Many of you know I have spent most of my life working as an anti-nuclear activist.  In that long journey in pursuit of accountability, I have witnessed what it means to live in a corporate democracy.  It is unlike anything the founders of our country could have imagined.  They would have asked us to choose between candidates, selecting someone who would serve the best interests of the people.  From my perspective, and I suspect from yours as well, that best interest is not served by permanently arming the earth for war, plundering her resources, and exploiting other people on this planet.  Yet the choices you and I are asked to make are for the most part limited and filtered by elections awash in big money.  We are left to choose between those who attract the most money to participate in government.  Elections are for the most part orchestrated acts of gross manipulation with commercialized candidates and a race to each new level of spending.

 You might ask yourselves what does this have to do with a memorial service commemorating victims of the nuclear age.  I submit to you just like the personal choices we must make in the pursuit of peace within ourselves, it has everything to do with it.  Ask yourself this question: "In a democracy subservient to corporate interests, how  can we overcome the influence on our government by the military industrial complex?"

When you examine this closely, you find our very sovereignty is on the line.  We desperately need to enact election reform in Oregon and in the United States of America.  We cannot wait for the ruling political parties to do what is right! We must take this matter into our own hands and in Oregon we are given that opportunity through our initiative powers as citizen legislators.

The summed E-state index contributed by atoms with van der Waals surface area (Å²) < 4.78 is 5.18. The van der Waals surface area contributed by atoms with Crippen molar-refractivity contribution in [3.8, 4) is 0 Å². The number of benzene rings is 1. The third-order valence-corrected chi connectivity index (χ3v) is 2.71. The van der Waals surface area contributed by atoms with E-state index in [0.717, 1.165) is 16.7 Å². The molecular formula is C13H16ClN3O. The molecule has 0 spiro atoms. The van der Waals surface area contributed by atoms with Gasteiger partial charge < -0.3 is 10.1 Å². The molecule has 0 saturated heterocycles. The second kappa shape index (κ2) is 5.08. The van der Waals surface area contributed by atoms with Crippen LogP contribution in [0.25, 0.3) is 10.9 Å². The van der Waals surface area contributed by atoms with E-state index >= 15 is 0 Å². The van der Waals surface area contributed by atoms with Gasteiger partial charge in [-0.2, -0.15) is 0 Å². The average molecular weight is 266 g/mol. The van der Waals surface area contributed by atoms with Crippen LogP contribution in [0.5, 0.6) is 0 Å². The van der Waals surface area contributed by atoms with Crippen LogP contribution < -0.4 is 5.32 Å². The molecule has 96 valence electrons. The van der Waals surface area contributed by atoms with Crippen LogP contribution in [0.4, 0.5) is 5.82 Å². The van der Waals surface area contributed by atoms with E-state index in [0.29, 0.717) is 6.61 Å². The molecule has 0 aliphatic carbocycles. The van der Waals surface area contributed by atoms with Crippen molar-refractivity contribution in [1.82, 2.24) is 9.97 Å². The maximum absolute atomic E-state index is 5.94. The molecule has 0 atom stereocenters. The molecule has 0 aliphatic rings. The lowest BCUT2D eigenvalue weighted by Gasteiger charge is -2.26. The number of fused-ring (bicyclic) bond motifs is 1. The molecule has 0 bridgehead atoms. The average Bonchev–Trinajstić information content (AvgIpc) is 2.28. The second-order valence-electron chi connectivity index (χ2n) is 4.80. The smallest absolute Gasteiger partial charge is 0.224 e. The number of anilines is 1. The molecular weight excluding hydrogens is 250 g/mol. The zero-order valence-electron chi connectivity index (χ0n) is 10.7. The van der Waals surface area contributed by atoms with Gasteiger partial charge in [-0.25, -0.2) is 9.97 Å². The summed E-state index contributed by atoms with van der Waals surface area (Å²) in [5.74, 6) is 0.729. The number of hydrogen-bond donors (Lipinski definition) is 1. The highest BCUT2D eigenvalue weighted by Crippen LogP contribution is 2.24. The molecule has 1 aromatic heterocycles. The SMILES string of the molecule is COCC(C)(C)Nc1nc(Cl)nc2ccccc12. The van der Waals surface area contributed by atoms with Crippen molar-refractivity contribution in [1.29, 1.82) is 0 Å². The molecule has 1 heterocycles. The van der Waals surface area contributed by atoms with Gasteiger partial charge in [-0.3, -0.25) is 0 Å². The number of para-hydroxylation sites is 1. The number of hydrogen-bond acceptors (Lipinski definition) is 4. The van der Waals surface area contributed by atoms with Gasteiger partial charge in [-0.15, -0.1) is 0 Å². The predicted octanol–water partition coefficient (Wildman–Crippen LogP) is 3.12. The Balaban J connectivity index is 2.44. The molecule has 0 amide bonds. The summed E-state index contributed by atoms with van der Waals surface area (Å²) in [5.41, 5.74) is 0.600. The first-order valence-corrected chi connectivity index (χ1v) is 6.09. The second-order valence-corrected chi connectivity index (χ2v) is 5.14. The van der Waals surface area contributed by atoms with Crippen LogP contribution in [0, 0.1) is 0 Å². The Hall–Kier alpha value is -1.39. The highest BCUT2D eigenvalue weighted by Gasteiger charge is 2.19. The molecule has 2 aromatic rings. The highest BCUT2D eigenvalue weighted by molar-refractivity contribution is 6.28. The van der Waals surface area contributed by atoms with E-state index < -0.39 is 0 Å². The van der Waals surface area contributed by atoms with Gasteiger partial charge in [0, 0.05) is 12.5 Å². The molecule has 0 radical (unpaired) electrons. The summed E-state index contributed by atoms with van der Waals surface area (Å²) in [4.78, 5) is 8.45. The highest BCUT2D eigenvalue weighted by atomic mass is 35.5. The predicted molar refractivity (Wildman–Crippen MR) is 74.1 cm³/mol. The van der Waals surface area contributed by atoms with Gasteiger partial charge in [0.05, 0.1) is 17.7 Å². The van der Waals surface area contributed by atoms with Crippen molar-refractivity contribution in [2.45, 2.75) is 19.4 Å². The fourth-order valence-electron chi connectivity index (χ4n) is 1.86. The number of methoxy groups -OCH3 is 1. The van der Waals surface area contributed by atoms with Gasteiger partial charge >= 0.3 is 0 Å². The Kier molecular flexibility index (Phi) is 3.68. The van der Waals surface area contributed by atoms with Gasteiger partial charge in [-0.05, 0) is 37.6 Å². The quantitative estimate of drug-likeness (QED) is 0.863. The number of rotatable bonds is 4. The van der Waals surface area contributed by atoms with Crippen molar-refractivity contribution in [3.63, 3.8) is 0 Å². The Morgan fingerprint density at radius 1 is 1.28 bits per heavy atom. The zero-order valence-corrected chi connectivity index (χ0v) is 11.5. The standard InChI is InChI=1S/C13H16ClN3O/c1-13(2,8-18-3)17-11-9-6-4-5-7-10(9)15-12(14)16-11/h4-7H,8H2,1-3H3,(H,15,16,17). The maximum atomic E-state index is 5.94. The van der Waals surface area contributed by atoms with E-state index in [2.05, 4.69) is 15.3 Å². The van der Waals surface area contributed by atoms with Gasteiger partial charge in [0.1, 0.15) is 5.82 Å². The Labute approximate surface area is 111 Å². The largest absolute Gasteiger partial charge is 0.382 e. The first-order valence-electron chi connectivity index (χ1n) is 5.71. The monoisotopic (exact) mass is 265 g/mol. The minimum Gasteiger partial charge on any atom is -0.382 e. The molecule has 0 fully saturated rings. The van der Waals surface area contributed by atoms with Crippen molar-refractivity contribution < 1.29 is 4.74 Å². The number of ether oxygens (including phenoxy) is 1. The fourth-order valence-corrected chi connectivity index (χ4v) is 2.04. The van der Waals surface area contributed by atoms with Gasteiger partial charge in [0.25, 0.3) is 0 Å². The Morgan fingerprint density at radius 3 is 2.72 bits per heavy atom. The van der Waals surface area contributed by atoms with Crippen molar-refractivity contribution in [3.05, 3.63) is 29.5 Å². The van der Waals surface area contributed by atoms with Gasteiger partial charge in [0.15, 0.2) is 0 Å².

Gandhi said that one of the things that will destroy us is "politics without principles" and he also said "Democracy, disciplined and enlightened is the finest thing in the world."  We will not survive if democracy is a merely a creature of big money and a playground for corporate manipulation?  We must rise above and throw off the chains of this economic oppression.  As Ralph Nader so eloquently points out, all religions have warned us of the price we pay when the course of our lives is dictated solely by pursuit of money and greed.  With our initiative for campaign finance reform we seek to

  1. Ban corporate contributions.
  2. Limit individual contributions.
  3. Allow Political Committees to spend funds only received in compliance with these  contribution limits.
  4. Allows grass-roots nonprofit organizations, like labor unions and environmental organizations, to contribute from funds consisting of 80 percent of small contributions averaging less than $200 per individual.
  5. Make this statement loud and clear: "Money is not Democracy."
Please get involved and while you are at it sign the petition for Instant Runoff, as well.  We need all the election reform we can get.

I ask you forgiveness if you believe I have strayed from my purpose in being here.  I would like to think that if all those victims of the nuclear age had a chance to be here as well, they too would have sought to preserve what is best in ourselves and in our government.

Thank you